Another object of the present invention is to provide a toy vehicle of the type described which simulates an aircraft in banking and turning maneuvers Yet another object of the present invention is to provide a three wheeled velocipede wherein the front wheel is used for pedaling only and the steering is effected by turning of the rear wheels in such a manner that the velocipede is banked during a turn.

A further object of the present invention is to provide a velocipede of the three wheeled type wherein the front wheel is used for pedaling only while the steering is effected by turning of the rear wheels with the front wheel being connected to the steering mechanism in such a manner that the front wheel leans in the direction of a turn.

A still further object of the present invention is to provide a vehicle of the type described having steerable rear wheels which are actuated through a compound linkage mechanism in such a manner that the inside wheel pivots during a turn through approximately 55 degrees while the outside wheel is pivoting only through about 40 degrees.

3,3 l 1,338 Patented Mar. 28, 1967 A still further object of the present invention is to provide a vehicle of the type described which is constructed in such a manner that the center of gravity of a rider of the vehicle is raised when the steering means for the vehicle is moved away from a central position, whereby the weight of the rider biases the steering means back to the central position.

Another object of the present invention is to attach the seat of a vehicle of the type described to a cam face which co-acts with a cam upon rotation thereof through the vehicles steering mechanism to cause the seat of the vehicle to be raised when the steering mechanism is moved away from a central position so that the center of gravity of a rider of the vehicle will also be raised, thereby biasing the steering mechanism back to the central position.

Yet another object of the present invention is to. provide a three wheeled velocipede having steerable rear wheels with a pedal-actuated front wheel which tilts in the direction of a turn in response to a steering action causing the rear wheels to follow a path of compound pivotal movement.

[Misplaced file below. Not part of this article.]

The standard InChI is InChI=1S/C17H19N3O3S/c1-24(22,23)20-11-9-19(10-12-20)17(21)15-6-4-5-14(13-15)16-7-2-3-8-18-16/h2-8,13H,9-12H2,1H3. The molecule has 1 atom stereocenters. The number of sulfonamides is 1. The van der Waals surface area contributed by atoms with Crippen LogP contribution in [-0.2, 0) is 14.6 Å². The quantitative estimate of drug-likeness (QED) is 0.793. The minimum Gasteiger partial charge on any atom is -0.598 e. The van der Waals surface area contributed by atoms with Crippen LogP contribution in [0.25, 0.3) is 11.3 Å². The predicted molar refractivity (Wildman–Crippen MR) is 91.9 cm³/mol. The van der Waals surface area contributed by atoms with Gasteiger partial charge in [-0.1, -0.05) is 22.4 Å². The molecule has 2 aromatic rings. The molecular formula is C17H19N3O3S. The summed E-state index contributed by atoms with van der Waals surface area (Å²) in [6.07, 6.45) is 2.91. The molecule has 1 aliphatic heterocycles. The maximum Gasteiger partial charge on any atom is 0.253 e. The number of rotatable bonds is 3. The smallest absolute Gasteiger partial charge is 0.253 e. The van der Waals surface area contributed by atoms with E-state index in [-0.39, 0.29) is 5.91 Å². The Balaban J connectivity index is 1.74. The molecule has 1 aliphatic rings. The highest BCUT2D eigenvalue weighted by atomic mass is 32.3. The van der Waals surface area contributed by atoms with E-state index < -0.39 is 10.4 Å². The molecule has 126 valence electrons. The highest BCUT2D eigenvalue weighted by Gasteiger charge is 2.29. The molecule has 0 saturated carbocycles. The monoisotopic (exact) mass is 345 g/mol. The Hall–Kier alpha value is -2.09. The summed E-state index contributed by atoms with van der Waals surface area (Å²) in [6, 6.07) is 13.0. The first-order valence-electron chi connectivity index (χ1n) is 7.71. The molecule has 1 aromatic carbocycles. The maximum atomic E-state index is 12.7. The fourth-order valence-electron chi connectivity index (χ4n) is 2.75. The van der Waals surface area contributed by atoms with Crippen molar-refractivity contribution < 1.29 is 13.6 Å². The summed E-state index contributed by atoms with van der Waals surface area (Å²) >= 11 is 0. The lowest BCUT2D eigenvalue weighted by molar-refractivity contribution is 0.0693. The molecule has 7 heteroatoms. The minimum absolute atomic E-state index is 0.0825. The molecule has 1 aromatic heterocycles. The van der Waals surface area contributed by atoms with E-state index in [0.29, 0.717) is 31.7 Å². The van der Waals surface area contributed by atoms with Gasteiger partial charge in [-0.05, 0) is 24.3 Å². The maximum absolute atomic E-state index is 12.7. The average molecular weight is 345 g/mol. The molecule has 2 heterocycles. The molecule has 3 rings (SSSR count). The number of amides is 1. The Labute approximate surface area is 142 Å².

According to a first embodiment of the present invention, a toy vehicle is provided in the form of a threewheeled vel-ocipede having steerable rear wheels and a pedal-actuated front wheel which are connected to a steering control means in such a manner that the front wheel is caused to lean in the direction of a turn during turning movements but is prevented from turning.

The vehicle includes a front fork which carries a pedaldriven Wheel. The fork includes a shank which is nonrot-atably mounted in a first tubular member which, in turn, is rigidly affixed to a tubular rear axle, thereby forming a T-shaped, tubular frame.

A second tubular member is rotatably mounted on the first tubular member for rotation by a steering control lever which is rigidly afiixed to the forward end of the second tubular member. A bracket depends from the underside of the rear end of the second tubular member and steers the rear wheels through a tie-rod and a compound linkage system connecting the rear wheels of the vehicle to the rear axle.